Vienna, October 1987
The special methods of the Vajrayana
aim at bringing the appearances, which we generally experience as impure, to
a pure level. The central point of this transformation is the understanding
that only on the relative level do all phenomena appear as we experience them.
On the absolute level, they don't have any real existence - they are nothing
but a dream, an illusion. If one understands the true essence of all things,
this in itself becomes the experience of their purity.
One cannot transform impure experiences into pure ones just by reciting a mantra in order to change phenomena. It is also not through some special substances possessing such powers, or through offerings to some gods who in return help us. All this has nothing to do with what is happening in the Vajrayana. What it is all about is developing the understanding that the world of appearances does not present itself as confusion; it is our clinging to things which brings up confusion. In order to experience the purity of all things, there is nothing more to do than to understand that on the relative level things appear due to various conditions and due to dependent occurrence, but on the absolute level they are not truly existent. These two aspects are not separate from each other.
What is meant by "impure appearances" or "pure appearances?" "Impure" refers to our belief that things are real and exist independently from each other. The belief that things are truly existent is an extreme view which is not correct because the true nature of all things is emptiness. If one wants to recognize the emptiness of all phenomena one cannot just accept what one is told. In fact, it would be very difficult to understand the true nature of things simply by talking or hearing about it.
It is not the mere appearance of things which brings about confusion, it is the way we relate to things and cling to them as being real. Because things in themselves are empty, they are beyond the categories of arising and ceasing. The fact that they appear is the aspect of unobstructed self-expression. The various methods of the Vajrayana are used in order to understand that.
For the practice of the Vajrayana, one needs the view that things only appear on the relative level but in their true nature they are not really existent. Nevertheless, one still believes things are real. These are the two different perspectives, and what it is all about is to connect both of them so that they are not constantly contradicting each other. The different Vajrayana methods, as for example the meditation on Buddha aspects (Tib.: yidam, lit.: mind-bond) and mantras are used to bring these apparent contradictions to an end.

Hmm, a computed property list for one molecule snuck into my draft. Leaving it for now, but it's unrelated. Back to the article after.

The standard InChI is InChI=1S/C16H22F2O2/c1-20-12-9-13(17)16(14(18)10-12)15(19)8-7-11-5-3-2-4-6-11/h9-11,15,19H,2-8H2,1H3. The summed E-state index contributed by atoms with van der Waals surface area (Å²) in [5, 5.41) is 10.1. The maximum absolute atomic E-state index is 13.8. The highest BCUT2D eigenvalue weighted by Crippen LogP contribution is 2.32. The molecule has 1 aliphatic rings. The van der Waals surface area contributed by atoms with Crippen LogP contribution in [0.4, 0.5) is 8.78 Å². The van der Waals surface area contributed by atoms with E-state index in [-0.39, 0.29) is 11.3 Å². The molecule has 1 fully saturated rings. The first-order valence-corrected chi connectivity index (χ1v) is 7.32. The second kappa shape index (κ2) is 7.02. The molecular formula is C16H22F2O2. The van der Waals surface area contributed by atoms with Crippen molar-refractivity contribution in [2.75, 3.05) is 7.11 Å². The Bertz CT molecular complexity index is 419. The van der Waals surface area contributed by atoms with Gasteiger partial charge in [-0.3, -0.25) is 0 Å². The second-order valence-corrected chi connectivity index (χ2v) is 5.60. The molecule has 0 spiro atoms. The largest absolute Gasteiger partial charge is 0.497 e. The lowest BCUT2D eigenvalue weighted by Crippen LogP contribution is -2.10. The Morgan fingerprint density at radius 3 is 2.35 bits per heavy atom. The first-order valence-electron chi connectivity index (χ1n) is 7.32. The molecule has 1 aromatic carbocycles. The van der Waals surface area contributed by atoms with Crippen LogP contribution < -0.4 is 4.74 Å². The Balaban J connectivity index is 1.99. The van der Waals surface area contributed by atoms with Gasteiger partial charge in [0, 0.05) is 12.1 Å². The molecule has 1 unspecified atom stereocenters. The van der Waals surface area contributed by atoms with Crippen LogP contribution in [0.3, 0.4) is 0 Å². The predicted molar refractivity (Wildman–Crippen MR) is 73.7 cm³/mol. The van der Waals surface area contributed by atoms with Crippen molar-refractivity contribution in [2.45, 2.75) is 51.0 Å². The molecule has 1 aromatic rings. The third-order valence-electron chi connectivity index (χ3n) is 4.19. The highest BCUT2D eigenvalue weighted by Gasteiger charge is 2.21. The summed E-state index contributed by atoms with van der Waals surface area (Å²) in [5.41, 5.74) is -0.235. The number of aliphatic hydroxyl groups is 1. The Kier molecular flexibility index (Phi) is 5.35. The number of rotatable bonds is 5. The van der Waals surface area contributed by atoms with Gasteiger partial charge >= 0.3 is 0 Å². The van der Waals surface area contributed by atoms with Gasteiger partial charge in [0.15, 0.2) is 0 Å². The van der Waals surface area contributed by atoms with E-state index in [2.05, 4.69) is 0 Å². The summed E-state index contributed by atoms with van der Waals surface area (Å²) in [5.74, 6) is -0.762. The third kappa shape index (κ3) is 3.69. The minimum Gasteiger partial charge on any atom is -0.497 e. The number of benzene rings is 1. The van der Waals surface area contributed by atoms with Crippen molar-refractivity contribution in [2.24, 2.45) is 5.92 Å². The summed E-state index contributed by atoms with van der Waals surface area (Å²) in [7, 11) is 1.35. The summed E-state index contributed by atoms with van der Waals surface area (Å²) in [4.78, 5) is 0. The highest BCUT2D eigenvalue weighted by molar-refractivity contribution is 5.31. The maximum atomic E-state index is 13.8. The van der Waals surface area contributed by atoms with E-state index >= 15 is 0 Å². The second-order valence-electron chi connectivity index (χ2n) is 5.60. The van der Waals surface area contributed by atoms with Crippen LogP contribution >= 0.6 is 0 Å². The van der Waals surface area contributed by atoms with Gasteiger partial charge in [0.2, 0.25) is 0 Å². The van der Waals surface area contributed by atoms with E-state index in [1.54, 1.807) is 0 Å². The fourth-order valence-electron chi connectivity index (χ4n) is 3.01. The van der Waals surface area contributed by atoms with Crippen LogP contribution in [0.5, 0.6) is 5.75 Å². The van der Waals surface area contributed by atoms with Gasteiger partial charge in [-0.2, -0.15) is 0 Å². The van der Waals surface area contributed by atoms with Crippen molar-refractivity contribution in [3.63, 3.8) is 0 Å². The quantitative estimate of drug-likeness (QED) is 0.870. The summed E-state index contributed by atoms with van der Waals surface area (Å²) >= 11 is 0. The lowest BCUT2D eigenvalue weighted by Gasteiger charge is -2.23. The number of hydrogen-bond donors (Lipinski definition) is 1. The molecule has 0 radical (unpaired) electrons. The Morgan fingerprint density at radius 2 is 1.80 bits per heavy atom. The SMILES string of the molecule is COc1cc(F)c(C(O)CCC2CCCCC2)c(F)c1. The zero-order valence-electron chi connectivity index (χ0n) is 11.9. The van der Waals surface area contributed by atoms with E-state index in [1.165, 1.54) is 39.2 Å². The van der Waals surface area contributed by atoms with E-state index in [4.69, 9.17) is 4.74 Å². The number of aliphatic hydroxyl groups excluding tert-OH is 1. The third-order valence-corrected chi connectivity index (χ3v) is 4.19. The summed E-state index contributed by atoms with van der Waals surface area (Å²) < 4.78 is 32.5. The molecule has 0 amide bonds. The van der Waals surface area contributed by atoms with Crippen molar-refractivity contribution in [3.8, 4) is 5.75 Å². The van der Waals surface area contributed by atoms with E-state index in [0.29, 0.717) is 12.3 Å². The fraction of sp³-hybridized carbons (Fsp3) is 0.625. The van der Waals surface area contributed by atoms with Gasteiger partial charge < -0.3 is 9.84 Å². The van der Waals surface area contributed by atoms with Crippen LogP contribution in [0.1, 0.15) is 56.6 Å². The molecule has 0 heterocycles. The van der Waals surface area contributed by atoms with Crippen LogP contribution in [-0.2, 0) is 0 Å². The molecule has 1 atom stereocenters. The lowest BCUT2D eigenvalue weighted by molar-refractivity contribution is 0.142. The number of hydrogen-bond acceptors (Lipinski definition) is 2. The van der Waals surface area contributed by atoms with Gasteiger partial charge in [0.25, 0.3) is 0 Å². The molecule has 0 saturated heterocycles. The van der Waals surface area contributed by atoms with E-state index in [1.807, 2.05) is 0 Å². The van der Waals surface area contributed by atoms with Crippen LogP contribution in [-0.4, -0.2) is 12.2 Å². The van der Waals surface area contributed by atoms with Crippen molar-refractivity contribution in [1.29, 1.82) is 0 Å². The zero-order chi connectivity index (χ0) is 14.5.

Among the "three roots" of the Vajrayana - lama, yidam and protector - it is the lama who is the most important; yidam and protector are manifestations of the lama. The mind of the lama is the Dharmakaya, the emptiness of space. The yidams appear out of it as an expression of the mind's inherent compassion and clarity. Thus they do not have the kind of true existence as is attributed to worldly gods.
The reason that the yidams appear in manifold forms, for example peaceful and wrathful, is that the disciples have different attitudes, views and aspirations. In order to meet these different wishes, there are different appearances of the yidams as an expression of the compassion of the lama. The yidams also appear in so many different ways in order to symbolize that the whole spectrum of our clinging to impure appearances is purified.
Now, we have a dualistic perception and are always thinking in dualistic categories. Therefore, we are not able to relate to the ultimate yidam and we need something which represents him. The many forms of the yidams which we know from pictures are in that form symbols for the ultimate yidam. The meditation on the yidam deities is divided into two phases, the so called developing phase (Tib.: Kjerim) and the completion phase (Tib.: Dsogrim). The meaning of it is as follows.
All appearances arise in a mutual dependence. Something arises at a certain time, stays for a while and disappears again. The two phases of meditation are used in order to symbolize that the principle of arising and disappearing is carried on to a pure level. The arising of a deity symbolizes that the clinging to the arising of the commonly experienced world is purified. The developing phases have different elements: first one visualizes oneself as the deity, then one visualizes the deity in the space in front of oneself, one makes offerings and praises, etc. The reason that one visualizes oneself first as the yidam is the following: we all consider ourselves as being very important. If now somebody tells us, "You are not really existent," then this is difficult for us to understand and to accept. In the developing phase one deals with it in a way that one does not think about whether one exists or not, but one simply disregards this question and visualizes oneself in the form of the deity. If one visualizes oneself as the deity, while being aware that the yidam is an expression of complete purity, the clinging to an "I" disappears naturally.
The visualization of the yidam in space in front of oneself works in a similar way. Now we cling to all the outer objects we perceive. In the developing phase one imagines the whole outer world as the palace of the yidam. The yidam is in the middle of the palace, and all beings appear in the form of the yidam. By visualizing the impure appearances in their pure form one overcomes the clinging to them.